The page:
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Wind-Driven Brush Fire Burns 2000 Acres Across Orange County 60,000 Evacuated



Monday morning started off with disaster as a wind-driven brush fire swept across 2000 acres n Orange County, California. Residents were forced to evacuate and so far over 60,000 have left their homes in what has been forecast as the most dangerous fire weather this year.

 Just after 6.45 a.m. the Silverado fire broke out near Santiago Canyon and Silverado Canyon roads. It initially spread across 10 acres but by 10 a.m. it swelled across 2000 acres. Approximately 60,000 residents of Irvine, were evacuated through a mandatory evacuation order. Evacuation centers have been set up in Irvine at the Quail Hill Community Center and the University Community Center.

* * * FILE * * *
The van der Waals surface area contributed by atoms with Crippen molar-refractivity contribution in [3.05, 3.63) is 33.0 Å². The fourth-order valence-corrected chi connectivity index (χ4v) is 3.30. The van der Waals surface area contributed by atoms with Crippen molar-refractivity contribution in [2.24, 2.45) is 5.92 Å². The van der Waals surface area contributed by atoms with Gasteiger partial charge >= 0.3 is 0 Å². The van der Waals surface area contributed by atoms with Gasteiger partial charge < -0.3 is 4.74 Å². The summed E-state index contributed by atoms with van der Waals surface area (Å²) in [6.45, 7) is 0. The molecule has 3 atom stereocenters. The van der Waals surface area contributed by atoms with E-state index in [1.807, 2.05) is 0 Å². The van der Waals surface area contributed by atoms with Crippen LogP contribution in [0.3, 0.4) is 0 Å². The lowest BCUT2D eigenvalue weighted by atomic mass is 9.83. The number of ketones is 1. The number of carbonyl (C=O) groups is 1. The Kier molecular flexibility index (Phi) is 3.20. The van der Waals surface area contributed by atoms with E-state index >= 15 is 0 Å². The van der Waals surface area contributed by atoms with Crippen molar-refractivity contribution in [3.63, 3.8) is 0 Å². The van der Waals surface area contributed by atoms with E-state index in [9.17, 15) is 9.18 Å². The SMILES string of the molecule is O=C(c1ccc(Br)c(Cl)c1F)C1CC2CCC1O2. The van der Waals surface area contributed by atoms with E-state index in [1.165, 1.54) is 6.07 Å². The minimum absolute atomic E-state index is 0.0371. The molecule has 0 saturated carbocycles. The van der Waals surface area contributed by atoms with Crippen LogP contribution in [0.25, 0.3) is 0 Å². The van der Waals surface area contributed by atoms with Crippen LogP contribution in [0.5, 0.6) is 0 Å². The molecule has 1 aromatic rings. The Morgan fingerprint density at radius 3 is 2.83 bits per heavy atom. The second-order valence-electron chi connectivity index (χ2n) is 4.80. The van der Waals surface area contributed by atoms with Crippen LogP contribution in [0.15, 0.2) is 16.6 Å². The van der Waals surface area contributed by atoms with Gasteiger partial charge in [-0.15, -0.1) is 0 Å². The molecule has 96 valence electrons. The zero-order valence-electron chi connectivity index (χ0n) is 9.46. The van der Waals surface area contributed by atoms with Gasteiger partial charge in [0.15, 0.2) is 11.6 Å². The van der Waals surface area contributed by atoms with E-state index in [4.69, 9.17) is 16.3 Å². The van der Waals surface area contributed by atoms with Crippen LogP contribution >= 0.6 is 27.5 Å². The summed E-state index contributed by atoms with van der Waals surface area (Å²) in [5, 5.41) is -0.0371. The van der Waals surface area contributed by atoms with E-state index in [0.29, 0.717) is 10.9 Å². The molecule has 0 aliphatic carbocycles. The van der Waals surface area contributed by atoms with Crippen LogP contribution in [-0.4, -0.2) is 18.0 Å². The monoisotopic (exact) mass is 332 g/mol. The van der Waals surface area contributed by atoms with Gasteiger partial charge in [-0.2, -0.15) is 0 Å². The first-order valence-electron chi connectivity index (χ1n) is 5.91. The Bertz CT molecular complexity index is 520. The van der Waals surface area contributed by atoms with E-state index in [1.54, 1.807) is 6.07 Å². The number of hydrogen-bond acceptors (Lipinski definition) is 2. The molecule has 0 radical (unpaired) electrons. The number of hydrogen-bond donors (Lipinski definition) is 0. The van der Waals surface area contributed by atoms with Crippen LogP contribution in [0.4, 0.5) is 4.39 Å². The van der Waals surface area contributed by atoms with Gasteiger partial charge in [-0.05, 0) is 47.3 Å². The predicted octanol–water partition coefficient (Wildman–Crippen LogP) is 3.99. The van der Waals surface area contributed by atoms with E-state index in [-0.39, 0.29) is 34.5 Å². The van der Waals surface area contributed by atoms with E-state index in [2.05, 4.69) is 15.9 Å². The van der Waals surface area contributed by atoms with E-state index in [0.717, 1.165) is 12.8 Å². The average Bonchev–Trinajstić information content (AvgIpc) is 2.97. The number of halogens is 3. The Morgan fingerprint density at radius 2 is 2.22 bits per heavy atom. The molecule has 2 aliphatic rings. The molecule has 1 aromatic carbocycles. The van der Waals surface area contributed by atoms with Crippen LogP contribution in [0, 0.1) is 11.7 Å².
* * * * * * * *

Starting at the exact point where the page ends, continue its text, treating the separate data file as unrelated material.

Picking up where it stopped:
As of now, there’s no information about how the fire started. Southern California has been hit by fierce and dry Santa Ana winds that spread fires rapidly, making them difficult to contain. “We have very strong winds and very low humidity, causing ideal conditions for a very strong Santa Ana event with a high fire danger,” said David Sweet, a meteorologist with the National Weather Service in Oxnard.


The National Weather Service has issued a red flag warning beginning from Sunday night to Tuesday morning, with possible power outages  for all of Los Angeles,  the entire Bay Area, and Ventura counties except for the Antelope Valley.

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